Judging by a Label – The Aesthetic of Natural Wine
Words by Jasmin Natterer
Photography by Jasmin Natterer
Just because the wine label is cool and subversive, does that make it good wine?
Natural is a branch of wine-making that elicits a great deal of curiosity, a deep chasm of misunderstanding, vehement love and loud objection. It offers a counter-culture to those willing to adventure and has a defiant voice that avoids definition.
As wine, it achieves success by the thoughtful choices of a winemaker, but the movement as a whole achieves success thanks to many intersecting factors – one of which is the natural wine aesthetic. Here we’re looking at what exists purely outside the bottle: the wine-label art and what that says to us as consumers.
To have a counter-culture you need to have a well-established grain for it to oppose. Mainstream wine styles are all around us and easy to spot, just leafing through the Saturday paper a few weeks ago I found a six-page wine advertising lift-out including options for buying red, rosé and white wines.
Red wine labels used elegant white, charcoal, crimson and gold, stately and traditional bracketed serifs and crests. They were photographed with cheese boards and often perched on used wine barrels with picturesque landscapes. Rosé was presented as fun with exclusively washed-out ballerina pink backgrounds and the word ‘flirty’ liberally applied to most descriptions. The white varieties had a collection of labels sporting elusions to crispness and dryness on them with overexposed images of rippling water and glaring cold natural light. The visual narratives of these wines was very different to the aesthetic choices made by the natural wine lot.
1. The F*** you factor
There is an air of punk and youthful disobedience that finds its way onto the labels of natural bottles designed to shock and titillate. They’re designed to give you a naughty thrill for buying a bottle of wine with something utterly subversive on the label.
A great example is Catherine Dumora and Manuel Duveau’s Gamay, a delicious bottling from the north Auvergne. The label is black and white with a bare-breasted female figure at its centre. Pussy Riot-style, her face is mostly covered, and her fist is lifted into the air with the word ‘vin’ next to it, while painted on her bare chest and stomach are the words ‘fait main’ – ‘handmade wine’. The call to free wine from its commercial manacles rings like a bell throughout the artwork of natural wine and really is the core impulse for the aesthetic choices made.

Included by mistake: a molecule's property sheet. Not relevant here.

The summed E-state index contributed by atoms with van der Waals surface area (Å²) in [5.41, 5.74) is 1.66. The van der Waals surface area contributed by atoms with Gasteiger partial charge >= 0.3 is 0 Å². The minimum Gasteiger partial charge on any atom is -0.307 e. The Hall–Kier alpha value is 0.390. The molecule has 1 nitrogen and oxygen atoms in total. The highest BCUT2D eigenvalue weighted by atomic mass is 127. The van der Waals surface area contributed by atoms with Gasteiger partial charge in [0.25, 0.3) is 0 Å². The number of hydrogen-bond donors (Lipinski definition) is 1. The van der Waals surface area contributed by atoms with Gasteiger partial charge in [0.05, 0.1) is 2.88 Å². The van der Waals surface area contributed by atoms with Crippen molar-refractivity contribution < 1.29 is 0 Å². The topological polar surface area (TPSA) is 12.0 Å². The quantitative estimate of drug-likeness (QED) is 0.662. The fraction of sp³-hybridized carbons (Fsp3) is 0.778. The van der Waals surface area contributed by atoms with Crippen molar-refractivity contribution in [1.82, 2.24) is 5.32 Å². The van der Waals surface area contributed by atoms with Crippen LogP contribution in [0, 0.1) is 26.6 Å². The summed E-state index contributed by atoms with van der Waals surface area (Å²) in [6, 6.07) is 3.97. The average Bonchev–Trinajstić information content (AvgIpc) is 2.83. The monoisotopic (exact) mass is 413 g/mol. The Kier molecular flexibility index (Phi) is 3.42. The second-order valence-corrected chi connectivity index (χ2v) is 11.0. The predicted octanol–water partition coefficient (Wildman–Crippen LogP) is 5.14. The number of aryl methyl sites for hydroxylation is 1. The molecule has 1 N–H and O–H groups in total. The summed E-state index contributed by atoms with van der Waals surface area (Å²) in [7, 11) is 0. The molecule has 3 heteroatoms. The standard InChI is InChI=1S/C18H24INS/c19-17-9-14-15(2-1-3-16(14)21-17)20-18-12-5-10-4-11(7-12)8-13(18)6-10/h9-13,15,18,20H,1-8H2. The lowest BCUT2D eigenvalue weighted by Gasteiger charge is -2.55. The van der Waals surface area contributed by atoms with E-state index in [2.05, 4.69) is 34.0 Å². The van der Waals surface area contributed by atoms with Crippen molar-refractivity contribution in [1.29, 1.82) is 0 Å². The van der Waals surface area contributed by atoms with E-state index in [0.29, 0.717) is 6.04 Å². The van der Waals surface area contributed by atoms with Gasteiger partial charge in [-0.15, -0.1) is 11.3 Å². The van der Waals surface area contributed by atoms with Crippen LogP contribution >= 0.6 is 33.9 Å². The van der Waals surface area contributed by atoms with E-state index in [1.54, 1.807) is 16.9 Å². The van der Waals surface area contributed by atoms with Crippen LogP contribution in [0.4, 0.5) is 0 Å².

The subversive often presents itself as highly sexualised and is a distinct trope of the natural wine label – there is a great deal of the female form on bottles of natural wine. I have joked with winemakers and patrons alike that there is an unfortunate lack of phallus on natural wine labels, but that is a whole other kettle of fish.
We are less keen on this in Australia, but out of Europe, particularly France, nudity is quite the fashion. A few examples that spring to mind: Christian Tschida’s ‘Red Sonja’ Cabernet Franc from Austria. The label is in a colourful comic-book style depiction of a female heroine of an ancient land, masterfully wielding a sword and wearing a bikini of chainmail. She is powerful and fierce, but she is also not wearing very much.
Christian Tschida’s Red Sonja
Anne et Jean Francois Ganevat’s ‘Les Dentelles’, a blend of Syrah and Grenache is another label that often gets a giggly reaction tableside. It shows a line drawing of a woman, viewed from behind, cropped at the waist, wearing a very short flouncy skirt, stocking suspenders and heels with her lacy undies sliding in the direction of her ankles. This wine is sold out almost the moment it hits Australian shores.
Female winemaker Julie Balagny produces a Beaujolais from Fleurie called ‘Sex-Appeal’ The label is a watercolour in black and white of a woman’s ample chest dressed in something skimpy, black and latex-looking. The wine is soft and yet strong, dark-fruited and has a sort of rose incense that hangs in the nose. It is very sexy. These images depict woman baring skin, being real, being confronting, being naked and showing their natural assets. Like the wine, they are unmasked.
3. Hand-made and hand drawn
The philosophy of ‘fait main’ extends to the labels, which are often made from recycled or natural materials.
The first example of this I encountered was a bottle of Anton von Kloppers, Lucy Margaux ‘Little Creek’ Pinot Noir that sat mysteriously in a dark corner of Sydney wine bar Love, Tilly Devine next to a bottle of William Downie. With its burst of central colour, recycled paper and curly script it visually signalled to me that something very different was afoot. Tom Shobbrook’s ‘Giallo’, is another clear example, it’s an orange wine in a long clear bottle, with a peeling brown paper label, simple white painted cursive letters and a thick dripping black wax at its opening. The whole effect was that of a tangy lava-lamp.